BOSTON — Massachusetts congressman Joseph Early Sr. wasn’t known as the most vocal of U.S. representatives during nearly two decades in Washington.
But the late Democrat was someone who wasn’t afraid to speak against even his own political party when he believed in something strongly, a friend said Friday.
“It was all about his district, all about his people, all about his strong beliefs. He would not waiver,” former Worcester mayor and radio host Jordan Levy said.
Early, who served in the U.S. House from 1975 to 1993, died Friday at his Worcester home after a brief illness.
He was 79.
A spokesman for Early’s son, Worcester County District Attorney Joseph Early Jr., confirmed the former congressman’s death.
Early’s political career started in 1962, when he won a state legislative race by a narrow margin. He then served six terms as a state representative from 1963 to 1974.
Before politics, the Worcester native served in the Navy for two years and worked as a Massachusetts high school teacher and coach.
As a student at College of the Holy Cross, he played for the 1954 squad that won the NIT basketball championship.
Following a House banking scandal involving bounced checks, Early lost his seat in the U.S. House in 1992 to Shrewsbury Republican Peter Blute. But authorities cleared Early of any criminal wrongdoing.
U.S. Rep. Jim McGovern of Massachusetts said Friday that Early “fought tirelessly for working people” while championing economic development and advocating for medical research.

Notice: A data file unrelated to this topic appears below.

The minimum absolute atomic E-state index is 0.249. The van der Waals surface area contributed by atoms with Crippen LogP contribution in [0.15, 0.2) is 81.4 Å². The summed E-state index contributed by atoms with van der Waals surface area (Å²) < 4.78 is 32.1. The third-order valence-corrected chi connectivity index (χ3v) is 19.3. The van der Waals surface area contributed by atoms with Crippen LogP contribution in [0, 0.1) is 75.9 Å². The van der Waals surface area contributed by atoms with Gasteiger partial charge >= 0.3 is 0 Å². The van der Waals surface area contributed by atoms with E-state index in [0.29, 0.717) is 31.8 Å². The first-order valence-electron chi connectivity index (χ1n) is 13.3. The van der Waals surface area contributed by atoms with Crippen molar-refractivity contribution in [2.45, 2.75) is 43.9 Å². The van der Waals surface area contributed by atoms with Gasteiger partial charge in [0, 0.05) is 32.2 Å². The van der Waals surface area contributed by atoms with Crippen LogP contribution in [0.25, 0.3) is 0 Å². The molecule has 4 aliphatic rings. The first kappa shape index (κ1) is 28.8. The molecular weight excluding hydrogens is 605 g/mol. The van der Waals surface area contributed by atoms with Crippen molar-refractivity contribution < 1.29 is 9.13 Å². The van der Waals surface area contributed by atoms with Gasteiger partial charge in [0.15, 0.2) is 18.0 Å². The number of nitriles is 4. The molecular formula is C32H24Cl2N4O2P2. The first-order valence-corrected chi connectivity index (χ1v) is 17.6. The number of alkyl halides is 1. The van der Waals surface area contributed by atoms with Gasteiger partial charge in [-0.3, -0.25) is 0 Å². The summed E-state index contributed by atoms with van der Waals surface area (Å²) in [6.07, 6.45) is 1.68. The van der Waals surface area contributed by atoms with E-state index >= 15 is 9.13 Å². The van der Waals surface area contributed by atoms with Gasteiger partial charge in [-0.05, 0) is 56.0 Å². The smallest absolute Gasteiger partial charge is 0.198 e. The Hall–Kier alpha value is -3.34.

Lt. Gov. Timothy Murray called Early a tenacious advocate who helped establish University of Massachusetts Medical School in Worcester and get federal money for health and science research in Massachusetts.
Gov. Deval Patrick said Early’s dedication to public service and central Massachusetts residents paved the way for many public servants who came after him.
“His unwavering commitment to creating a better Commonwealth will be deeply missed by his former colleagues and constituents,” Patrick said in a news release.
Early’s family said in a statement Friday that loved ones were very proud of his life’s work.
“He showed that helping people truly is a noble profession,” they said.
Survivors include his wife, Marilyn, eight children and 23 grandchildren.
When officials dedicated a post office in his hometown in his honor about a decade ago, Early said he enjoyed the thought of his grandchildren passing by the building in years to come and knowing it had his name.